Proteins – our bodies need proteins and amino acids to produce important molecules in our body – like enzymes, hormones, neurotransmitters, and antibodies – without an adequate protein intake, our bodies can’t function well at all.
Protein helps replace worn out cells, transports various substances throughout the body, and aids in growth and repair.
Consuming protein can also increase levels of the hormone glucagon,(glucagon is released when blood sugar levels go down, causing the liver to break down stored glycogen into glucose for the body) and glucagon can help to control body fat.
It can also help to liberate free fatty acids from adipose tissue – another way to get fuel for cells and make that bodyfat do something useful with itself instead of hanging lazily around your midsection!
Consuming more protein may help maintain an optimal body composition (in other words, help you stay leaner and more muscular) and a strong immune system, good athletic performance, and a healthy metabolism. It may promote satiety (i.e. make you feel full longer) and consequently help you manage your body weight.
So, what does this mean in regards to HOW MUCH we should eat? Going back to the first example used of stripping all food out of your deit, by reducing actual calories to a bare minimum (below 1,800 for women and 2,000 for men) hunger signals will increase, causing us to crave (and maybe eat) more.
The net effect leads to a much lower rate of weight loss than you might expect. In some cases, it could even lead to weight re-gain.
To add insult to injury, a rise in cortisol from the stress of dieting can cause our bodies to hold onto more water, making us feel “softer” and “less lean” than we actually are.
So don't think by eating less to the point of leaving yourself starving you are a fat burning machine. More likely than not, you are causing yourself some detrimental health risks and be piling on the weight when you begin to eat "normally" again.
To ensure that we have food in our cupboards and a healthy plate, include these foods and approaches to in your diet for low levels of body fat
So lastly, alcohol. Do I drink? No. Not because I have ever been a raving alcoholic but because I know once I have one drink I want to go out, party and not get to bed until 2am. I like going out and being a wild card. However, I love training more. Anything to set me back from that I tend to bin. Therefore, I made a conscious decision to give up alcohol five years ago. I have since had a drink at my brothers wedding, gone out on a couple of nights out and been home by 11am remembering why I don’t like to drink. So, thus, another 2.5 years have gone by with absolutely no booze.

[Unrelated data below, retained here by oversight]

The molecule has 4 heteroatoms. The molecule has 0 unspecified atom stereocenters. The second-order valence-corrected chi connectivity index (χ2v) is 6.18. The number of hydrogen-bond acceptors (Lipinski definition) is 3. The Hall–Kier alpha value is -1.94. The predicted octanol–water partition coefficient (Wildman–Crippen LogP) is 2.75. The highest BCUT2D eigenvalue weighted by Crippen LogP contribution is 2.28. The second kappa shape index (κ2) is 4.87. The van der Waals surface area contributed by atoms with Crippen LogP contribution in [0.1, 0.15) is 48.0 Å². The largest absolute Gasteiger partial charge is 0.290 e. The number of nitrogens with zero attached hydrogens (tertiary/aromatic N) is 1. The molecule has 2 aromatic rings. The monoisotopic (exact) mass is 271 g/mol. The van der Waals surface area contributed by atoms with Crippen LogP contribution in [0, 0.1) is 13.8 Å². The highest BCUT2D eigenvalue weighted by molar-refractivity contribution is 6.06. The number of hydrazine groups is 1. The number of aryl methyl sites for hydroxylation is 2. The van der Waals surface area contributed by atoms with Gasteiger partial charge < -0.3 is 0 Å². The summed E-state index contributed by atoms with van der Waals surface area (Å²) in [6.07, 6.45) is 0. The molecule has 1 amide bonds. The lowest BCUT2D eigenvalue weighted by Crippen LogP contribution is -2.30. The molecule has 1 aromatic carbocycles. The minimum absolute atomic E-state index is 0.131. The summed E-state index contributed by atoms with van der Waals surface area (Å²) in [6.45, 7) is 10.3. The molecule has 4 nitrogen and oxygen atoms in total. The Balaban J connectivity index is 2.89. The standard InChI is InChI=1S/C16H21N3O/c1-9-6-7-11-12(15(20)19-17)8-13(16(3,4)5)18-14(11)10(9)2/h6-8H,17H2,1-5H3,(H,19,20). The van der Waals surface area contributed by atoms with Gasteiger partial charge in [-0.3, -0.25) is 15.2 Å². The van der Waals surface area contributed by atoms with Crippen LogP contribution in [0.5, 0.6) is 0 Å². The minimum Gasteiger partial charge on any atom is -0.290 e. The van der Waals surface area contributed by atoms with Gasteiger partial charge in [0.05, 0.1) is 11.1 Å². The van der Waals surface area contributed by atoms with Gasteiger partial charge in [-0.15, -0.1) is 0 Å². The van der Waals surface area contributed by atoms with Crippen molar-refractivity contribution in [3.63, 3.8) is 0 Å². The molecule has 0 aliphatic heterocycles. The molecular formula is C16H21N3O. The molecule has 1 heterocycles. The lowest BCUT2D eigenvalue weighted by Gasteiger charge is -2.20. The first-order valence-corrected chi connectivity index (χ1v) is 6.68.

But what if you do enjoy a drink?
Drinking small amounts of alcohol every now and then won't risk your health or promote any kind of weight gain. Any alcohol consumption above low to moderate levels (more than twice a week) can displace nutrients, increase health risks, and make you act like a degenerate at parties.
So, if you are a social bunny and out with friends, you like the odd drink out and you don’t end up on the SOS bus because they found you paralytic outside a pub, then the occasional drink won’t do you the world of good but it also won’t do you the world of harm.
However, if you drink because you feel stressed out, it’s a habit, mates don’t want to “drink alone” or you believe its “good for you” then maybe try to cut it out for six weeks and see how you feel.
Eat smart. When I put together a nutrition diet for clients I don’t always get it right first time. They might not like the breakfast I recommend, they might feel sluggish after a couple of meals or they might be gnawing at their own arm in-between meals. Its trial and error and finding the right thing that works for you.
As long as you don’t cut out all food and find you’re on some kind of dust diet, eat a balanced 3-4 meals a day including carbs, fats and proteins you are on to a winner. Stay hydrated and look after your body. You cant expect it to look like a walking god(dess) if you are treating it like a garbage can.